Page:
According to Adak Vice-Mayor Carrie Plant, many visitors' first impression of the town is the stark juxtaposition.

"The combination of the incredible physical beauty," she said, "combined with the urban decay of so many buildings that are falling apart."

On the north side of the island, where most of the town's buildings and infrastructure are, that eerie combination is on full display. There are cul-de-sacs of prefabricated houses from different eras, some  occupied, many shuttered, and plenty in various states of collapse, with whole walls and floors missing.

Plant doesn't like when outsiders use the term "ghost town" to describe Adak, because she says that belies all the hard work by residents to grow a strong, entrepreneurial community in the remnants of the former base.

Residents are hoping the military's potential return to Adak will give the town a boost. Many people in Adak wish the armed services will re-establish a permanent presence.

Paul Fuhs is a military liaison for the Aleut Corporation, an Alaska Native company that owns much of Adak's land. His job is to convince the Navy of Adak's unique appeal, including an abundance of weather-ravaged buildings to use in urban warfare training.

"The windows are broken, it's dark, there's tunnels, hidey holes, booby traps. I mean that's what they want," Fuhs said.

The military built dozens of pre-fabricated houses before it ended major basing operations on Adak in the 1990's. Some of the homes remain in good shape, while others have collapsed or are in disrepair.
The military built dozens of pre-fabricated houses before it ended major basing operations on Adak in the 1990's. Some of the homes remain in good shape, while others have collapsed or are in disrepair.
Zachariah Hughes/Alaska Public Media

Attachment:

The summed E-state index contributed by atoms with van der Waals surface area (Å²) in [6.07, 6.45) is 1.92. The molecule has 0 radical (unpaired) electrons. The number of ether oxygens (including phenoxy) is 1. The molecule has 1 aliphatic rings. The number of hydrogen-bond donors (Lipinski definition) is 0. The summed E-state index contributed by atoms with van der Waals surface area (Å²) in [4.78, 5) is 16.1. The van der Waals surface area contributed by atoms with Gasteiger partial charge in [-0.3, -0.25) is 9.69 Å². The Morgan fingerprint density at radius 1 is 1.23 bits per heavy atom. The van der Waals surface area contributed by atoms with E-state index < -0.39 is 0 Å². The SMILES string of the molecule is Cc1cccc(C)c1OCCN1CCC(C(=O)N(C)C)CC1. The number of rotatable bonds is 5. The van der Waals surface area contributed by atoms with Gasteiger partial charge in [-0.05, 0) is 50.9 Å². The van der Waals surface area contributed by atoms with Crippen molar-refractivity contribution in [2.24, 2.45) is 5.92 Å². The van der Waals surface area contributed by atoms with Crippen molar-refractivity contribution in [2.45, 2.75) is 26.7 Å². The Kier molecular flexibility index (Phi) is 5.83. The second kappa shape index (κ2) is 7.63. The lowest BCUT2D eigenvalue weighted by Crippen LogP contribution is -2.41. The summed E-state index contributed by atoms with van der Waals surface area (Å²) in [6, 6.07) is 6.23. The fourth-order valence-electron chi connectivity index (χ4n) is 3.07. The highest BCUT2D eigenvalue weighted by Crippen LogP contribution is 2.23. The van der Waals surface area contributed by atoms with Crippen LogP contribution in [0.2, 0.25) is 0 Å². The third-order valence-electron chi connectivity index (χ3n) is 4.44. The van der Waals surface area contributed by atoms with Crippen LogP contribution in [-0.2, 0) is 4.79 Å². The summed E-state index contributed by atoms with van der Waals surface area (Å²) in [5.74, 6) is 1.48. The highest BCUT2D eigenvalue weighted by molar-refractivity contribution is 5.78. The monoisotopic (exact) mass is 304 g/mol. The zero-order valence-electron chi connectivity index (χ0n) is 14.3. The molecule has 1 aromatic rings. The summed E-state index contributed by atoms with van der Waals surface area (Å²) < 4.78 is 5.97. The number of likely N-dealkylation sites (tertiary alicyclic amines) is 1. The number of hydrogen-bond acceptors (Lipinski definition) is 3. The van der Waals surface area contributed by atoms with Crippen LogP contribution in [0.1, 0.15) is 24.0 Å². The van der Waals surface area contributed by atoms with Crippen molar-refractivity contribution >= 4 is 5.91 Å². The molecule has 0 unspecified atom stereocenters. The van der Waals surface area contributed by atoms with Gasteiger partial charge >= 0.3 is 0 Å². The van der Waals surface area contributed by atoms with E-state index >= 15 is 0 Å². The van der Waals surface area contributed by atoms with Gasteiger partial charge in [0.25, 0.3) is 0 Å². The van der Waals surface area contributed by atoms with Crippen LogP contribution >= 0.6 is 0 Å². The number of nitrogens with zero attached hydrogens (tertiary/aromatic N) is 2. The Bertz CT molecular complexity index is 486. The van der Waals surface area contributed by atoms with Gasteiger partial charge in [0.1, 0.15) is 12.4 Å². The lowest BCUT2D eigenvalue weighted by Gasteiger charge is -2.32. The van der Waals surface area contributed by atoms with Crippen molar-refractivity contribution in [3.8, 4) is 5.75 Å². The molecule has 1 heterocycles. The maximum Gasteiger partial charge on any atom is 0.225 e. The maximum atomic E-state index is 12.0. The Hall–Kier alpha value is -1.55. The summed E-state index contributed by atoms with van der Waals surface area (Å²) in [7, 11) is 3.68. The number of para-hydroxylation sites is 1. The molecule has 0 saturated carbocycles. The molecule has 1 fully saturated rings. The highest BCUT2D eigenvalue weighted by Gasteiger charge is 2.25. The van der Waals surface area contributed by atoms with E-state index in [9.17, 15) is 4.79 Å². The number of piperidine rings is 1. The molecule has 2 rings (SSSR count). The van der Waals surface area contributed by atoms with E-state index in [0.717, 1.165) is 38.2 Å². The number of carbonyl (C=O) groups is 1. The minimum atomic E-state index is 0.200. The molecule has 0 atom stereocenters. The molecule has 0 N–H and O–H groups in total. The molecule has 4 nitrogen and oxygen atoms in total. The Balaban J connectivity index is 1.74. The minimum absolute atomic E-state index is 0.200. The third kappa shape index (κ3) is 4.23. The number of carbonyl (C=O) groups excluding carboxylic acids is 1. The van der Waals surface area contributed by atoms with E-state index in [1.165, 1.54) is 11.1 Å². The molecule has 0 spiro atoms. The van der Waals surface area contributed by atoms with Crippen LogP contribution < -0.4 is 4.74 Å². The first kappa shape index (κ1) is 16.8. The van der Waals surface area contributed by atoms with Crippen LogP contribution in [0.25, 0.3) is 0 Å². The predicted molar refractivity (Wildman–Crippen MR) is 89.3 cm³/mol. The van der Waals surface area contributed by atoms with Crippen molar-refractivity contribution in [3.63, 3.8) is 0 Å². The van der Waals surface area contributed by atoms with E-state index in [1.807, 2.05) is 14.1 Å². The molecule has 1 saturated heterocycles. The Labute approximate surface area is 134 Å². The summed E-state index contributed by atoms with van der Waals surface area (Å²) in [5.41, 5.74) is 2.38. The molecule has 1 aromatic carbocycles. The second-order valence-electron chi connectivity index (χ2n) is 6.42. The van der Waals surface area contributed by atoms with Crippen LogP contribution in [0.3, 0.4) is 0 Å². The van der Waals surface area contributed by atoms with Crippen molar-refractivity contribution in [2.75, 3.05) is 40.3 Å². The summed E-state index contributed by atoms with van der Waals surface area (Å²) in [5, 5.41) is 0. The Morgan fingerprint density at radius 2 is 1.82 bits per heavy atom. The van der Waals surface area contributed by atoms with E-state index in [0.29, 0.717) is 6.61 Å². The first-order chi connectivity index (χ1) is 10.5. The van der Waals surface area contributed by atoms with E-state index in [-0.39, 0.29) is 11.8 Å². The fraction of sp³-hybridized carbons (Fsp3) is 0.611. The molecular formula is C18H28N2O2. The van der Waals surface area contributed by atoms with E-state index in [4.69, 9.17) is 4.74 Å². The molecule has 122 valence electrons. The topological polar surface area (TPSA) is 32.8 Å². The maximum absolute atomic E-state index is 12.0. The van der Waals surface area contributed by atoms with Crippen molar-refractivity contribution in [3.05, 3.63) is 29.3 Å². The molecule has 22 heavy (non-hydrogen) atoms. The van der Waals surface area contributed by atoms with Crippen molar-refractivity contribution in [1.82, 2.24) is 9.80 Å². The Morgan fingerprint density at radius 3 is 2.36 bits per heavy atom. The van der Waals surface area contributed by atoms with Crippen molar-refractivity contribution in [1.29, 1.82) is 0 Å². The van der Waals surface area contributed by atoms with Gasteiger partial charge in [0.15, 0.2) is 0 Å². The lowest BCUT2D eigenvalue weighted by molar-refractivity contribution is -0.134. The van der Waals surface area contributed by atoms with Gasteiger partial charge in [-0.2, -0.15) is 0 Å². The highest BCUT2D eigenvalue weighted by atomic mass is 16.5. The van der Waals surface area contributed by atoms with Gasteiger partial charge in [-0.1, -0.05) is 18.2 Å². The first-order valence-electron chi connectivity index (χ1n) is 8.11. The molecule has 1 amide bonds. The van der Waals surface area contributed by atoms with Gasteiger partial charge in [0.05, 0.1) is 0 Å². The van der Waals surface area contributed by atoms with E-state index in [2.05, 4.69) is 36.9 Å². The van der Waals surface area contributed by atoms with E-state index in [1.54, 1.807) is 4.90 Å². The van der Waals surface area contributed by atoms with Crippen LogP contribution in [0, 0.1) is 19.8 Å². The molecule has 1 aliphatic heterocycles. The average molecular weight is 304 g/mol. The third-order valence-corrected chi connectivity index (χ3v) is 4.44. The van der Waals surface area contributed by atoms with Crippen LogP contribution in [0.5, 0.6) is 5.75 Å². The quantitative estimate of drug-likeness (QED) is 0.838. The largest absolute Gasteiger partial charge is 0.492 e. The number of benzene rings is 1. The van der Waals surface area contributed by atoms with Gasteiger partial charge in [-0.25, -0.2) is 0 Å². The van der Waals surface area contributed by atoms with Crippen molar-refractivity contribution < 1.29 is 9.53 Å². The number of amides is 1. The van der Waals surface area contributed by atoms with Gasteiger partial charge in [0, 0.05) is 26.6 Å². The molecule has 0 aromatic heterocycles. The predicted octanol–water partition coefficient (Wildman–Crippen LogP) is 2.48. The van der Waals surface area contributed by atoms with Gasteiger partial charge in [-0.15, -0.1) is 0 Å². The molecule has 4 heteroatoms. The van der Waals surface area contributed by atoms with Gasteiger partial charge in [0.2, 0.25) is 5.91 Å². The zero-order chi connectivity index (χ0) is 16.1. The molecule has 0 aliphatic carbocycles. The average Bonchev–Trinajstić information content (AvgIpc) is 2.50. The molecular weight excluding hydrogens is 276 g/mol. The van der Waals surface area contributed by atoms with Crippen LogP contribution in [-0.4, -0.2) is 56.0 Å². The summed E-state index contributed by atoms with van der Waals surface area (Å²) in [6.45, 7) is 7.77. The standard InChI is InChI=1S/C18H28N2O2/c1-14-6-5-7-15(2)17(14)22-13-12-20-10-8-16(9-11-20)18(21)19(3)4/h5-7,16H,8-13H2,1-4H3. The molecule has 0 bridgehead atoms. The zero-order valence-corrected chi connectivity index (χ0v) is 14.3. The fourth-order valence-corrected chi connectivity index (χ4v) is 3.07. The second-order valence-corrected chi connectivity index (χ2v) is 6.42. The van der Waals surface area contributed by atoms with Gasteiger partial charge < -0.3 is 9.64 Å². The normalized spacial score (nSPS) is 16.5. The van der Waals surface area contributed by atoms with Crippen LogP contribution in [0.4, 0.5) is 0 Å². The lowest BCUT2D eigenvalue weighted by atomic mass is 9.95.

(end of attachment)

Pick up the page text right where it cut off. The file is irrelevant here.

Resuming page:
Hope for a renewed community

More than a thousand troops took part in the September exercise in Adak, which included the helicopter assault, amphibious assault vehicles storming a beach, and underwater mine countermeasures. The drills in Adak had a complementary element in the southcentral Alaska port town of Seward. And they followed a rare visit by an aircraft carrier during separate summer training exercises in the Gulf of Alaska.

Changes in the military's footprint in the region are far from certain. Asked whether the Navy has plans to re-establish a permanent presence on Adak, Lt. Rochelle Rieger, a spokeswoman for the 3rd Fleet wrote, "the specifics are pre-decisional at this point."

Meanwhile, Vice-Mayor Plant says that while no one expects the base will return to the size it was in the 90s, she's optimistic that enough military personnel might come back to help the town keep transforming.

"Something a lot of people in Adak would hope for is that there’s families, not just individual workers or individual soldiers," Plant said, stressing that children in particular would make a meaningful difference. "Being a community and not just a work camp."

This story was produced by the American Homefront Project, a public media collaboration that reports on American military life and veterans. Funding comes from the Corporation for Public Broadcasting.